Revisiting The Jean Paul Gaultier x La Perla Lingerie Collaborations
The first installment of the collaboration released at the very start of my lingerie studies. With 3-4 figure price tags on every garment, my student budget meant that these designs were a distant dream. Yet that didn’t stop me wandering wistfully around La Perla stores, studying and gently pawing at the garments. I’m eternally grateful to the sales assistants who tolerated this with good humour.
The first collection released in 2010 to great critical acclaim. This was a fashion marriage made in heaven: Jean Paul Gaultier as the Enfant Terrible of Haute Couture, renowned for his daring and boundary destroying designs, paired with La Perla, the heritage luxury lingerie house, founded in Italy in 1954.
The entirety of the ‘Collection Créateur’ was ready to wear (although certain pieces did feature on Gaultier’s Haute Couture catwalk), with a narrow range of sizes held by La Perla stores and stockists. It was phenomenally expensive for a ready to wear collection.
The ‘Frou Frou’ range (from AW10/11) sold knickers at $535 and bras at $705. Yet the level of detail and craftsmanship in this collection often justified and exceeded this price point. To this date, I have seen very few ready to wear lingerie collections that even begin to come close to these designs.
It’s still difficult to understand the target audience for this collection. Certainly, the couture touches are exquisite, and the creativity difficult to deny. But the majority of lingerie buyers simply aren’t creative, and it’s a well known fact that haute couture is not profitable.
Bringing Gaultier’s flare in the haute couture world to lingerie was never likely to translate to big profits. Lingerie has notoriously poor profit margins within the fashion industry. What sells best in the lingerie world, even within the luxury sector, tends to be the more pedestrian designs: neutral colours, smooth fabrics, and contoured cups. Even the celebrity appeal of Gaultier wasn’t going to make structured cone bras and powder puff ruffles fly off the shelves.
The final collection from the collaboration released in 2013, the same year La Perla declared bankruptcy. Although the brand was eventually bought out, it's since struggled to find its fotting.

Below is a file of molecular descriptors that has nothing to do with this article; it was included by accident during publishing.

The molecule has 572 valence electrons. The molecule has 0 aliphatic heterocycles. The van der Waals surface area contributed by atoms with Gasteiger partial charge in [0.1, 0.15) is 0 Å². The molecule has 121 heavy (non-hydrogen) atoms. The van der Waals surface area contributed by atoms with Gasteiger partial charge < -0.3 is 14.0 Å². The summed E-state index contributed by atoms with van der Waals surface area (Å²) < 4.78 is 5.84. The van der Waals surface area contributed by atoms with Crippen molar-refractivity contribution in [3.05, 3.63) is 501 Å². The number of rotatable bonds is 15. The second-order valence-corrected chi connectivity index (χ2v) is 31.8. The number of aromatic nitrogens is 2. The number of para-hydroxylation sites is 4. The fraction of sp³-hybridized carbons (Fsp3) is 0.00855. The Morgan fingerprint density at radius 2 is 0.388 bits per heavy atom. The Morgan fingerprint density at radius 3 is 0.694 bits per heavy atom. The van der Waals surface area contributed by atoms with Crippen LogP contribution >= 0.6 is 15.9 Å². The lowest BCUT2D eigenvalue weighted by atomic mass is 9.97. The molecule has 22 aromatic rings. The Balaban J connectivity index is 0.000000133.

In the years since, La Perla has seen declining sales, numerous rebrands, changes of creative directors, and new owners. As recently as last month, the label was in talks to avoid major layoffs. It has to be said that the brand never really regained its ‘spark.'
The majority of the collections since its bankruptcy have been lackluster (perhaps with the exception of the SS16 collection and ‘Neoprene Desire’ range), and some of the brand's business decisions have seemed downright bizarre. Think Kendall Jenner as the brand face, and expanding into leather handbags and logo emblazoned wedding dresses.
I’ve been fortunate enough to add a number of the designs from the collaboration to my personal collection over recent years. La Perla’s financial wobbles mean the label’s deadstock had flooded the resale market. I kept an eagle eye on resale sites and was able to snap up some of my favourite pieces from the collection.
The experience of wearing and studying these in the flesh remains as exquisite as in my student days, and I want to share some of my favourites with you here, focusing on the details that make these designs so exceptional.
The ‘Feuillage’ range was one of the first collaboration releases. The range is based around intricate silk soutache embellishment, an embroidery technique where a braid is stitched to the base textile in intricate patterns.
The technique was particularly popular in the 19th century, where it was commonly used to embellish military uniforms. The ‘Feuillage’ take on soutache uses tubes of silk twill stitched to a base of fine tulle.
The range features exquisite design contradictions. Alongside the intricate soutache, the garments are trimmed with raw cut silk georgette edges. Leaving a fabric like silk georgette with a raw edge, which is especially prone to fraying, should be a cardinal sin. Yet in these designs, it felt deliberate and considered, a cheeky nod to Gaultier’s irreverent approach to design.